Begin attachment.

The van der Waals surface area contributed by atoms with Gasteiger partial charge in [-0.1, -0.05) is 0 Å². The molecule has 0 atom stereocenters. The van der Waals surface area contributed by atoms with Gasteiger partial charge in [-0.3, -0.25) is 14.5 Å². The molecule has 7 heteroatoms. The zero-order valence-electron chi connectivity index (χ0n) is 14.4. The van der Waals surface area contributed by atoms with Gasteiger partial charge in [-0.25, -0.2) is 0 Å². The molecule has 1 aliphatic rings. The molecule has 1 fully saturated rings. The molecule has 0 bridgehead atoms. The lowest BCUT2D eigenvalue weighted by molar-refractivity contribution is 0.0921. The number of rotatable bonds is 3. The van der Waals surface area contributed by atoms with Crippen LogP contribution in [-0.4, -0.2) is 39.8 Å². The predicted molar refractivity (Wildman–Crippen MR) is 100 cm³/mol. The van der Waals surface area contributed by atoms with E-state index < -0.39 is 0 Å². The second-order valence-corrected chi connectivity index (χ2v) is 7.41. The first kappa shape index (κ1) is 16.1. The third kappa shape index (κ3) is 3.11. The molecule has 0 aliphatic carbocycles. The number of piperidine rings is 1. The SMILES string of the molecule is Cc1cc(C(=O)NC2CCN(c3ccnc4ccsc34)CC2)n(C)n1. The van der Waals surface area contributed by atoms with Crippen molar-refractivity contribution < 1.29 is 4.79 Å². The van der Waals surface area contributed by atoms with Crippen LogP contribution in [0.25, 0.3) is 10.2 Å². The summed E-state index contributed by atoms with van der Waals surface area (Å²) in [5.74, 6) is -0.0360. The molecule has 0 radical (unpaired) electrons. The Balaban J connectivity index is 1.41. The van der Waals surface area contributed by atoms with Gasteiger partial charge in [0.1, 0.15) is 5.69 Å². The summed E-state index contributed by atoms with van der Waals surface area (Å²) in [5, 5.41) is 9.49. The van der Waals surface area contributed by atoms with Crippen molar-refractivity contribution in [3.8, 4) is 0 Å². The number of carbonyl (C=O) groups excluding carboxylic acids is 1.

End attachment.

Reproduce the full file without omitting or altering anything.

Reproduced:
The van der Waals surface area contributed by atoms with Gasteiger partial charge in [-0.1, -0.05) is 0 Å². The molecule has 0 atom stereocenters. The van der Waals surface area contributed by atoms with Gasteiger partial charge in [-0.3, -0.25) is 14.5 Å². The molecule has 7 heteroatoms. The zero-order valence-electron chi connectivity index (χ0n) is 14.4. The van der Waals surface area contributed by atoms with Gasteiger partial charge in [-0.25, -0.2) is 0 Å². The molecule has 1 aliphatic rings. The molecule has 1 fully saturated rings. The molecule has 0 bridgehead atoms. The lowest BCUT2D eigenvalue weighted by molar-refractivity contribution is 0.0921. The number of rotatable bonds is 3. The van der Waals surface area contributed by atoms with Crippen LogP contribution in [-0.4, -0.2) is 39.8 Å². The predicted molar refractivity (Wildman–Crippen MR) is 100 cm³/mol. The van der Waals surface area contributed by atoms with E-state index < -0.39 is 0 Å². The second-order valence-corrected chi connectivity index (χ2v) is 7.41. The first kappa shape index (κ1) is 16.1. The third kappa shape index (κ3) is 3.11. The molecule has 0 aliphatic carbocycles. The number of piperidine rings is 1. The SMILES string of the molecule is Cc1cc(C(=O)NC2CCN(c3ccnc4ccsc34)CC2)n(C)n1. The van der Waals surface area contributed by atoms with Crippen molar-refractivity contribution < 1.29 is 4.79 Å². The van der Waals surface area contributed by atoms with Crippen LogP contribution in [0.25, 0.3) is 10.2 Å². The summed E-state index contributed by atoms with van der Waals surface area (Å²) in [5.74, 6) is -0.0360. The molecule has 0 radical (unpaired) electrons. The Balaban J connectivity index is 1.41. The van der Waals surface area contributed by atoms with Gasteiger partial charge in [0.1, 0.15) is 5.69 Å². The summed E-state index contributed by atoms with van der Waals surface area (Å²) in [5, 5.41) is 9.49. The van der Waals surface area contributed by atoms with Crippen molar-refractivity contribution in [3.8, 4) is 0 Å². The number of carbonyl (C=O) groups excluding carboxylic acids is 1.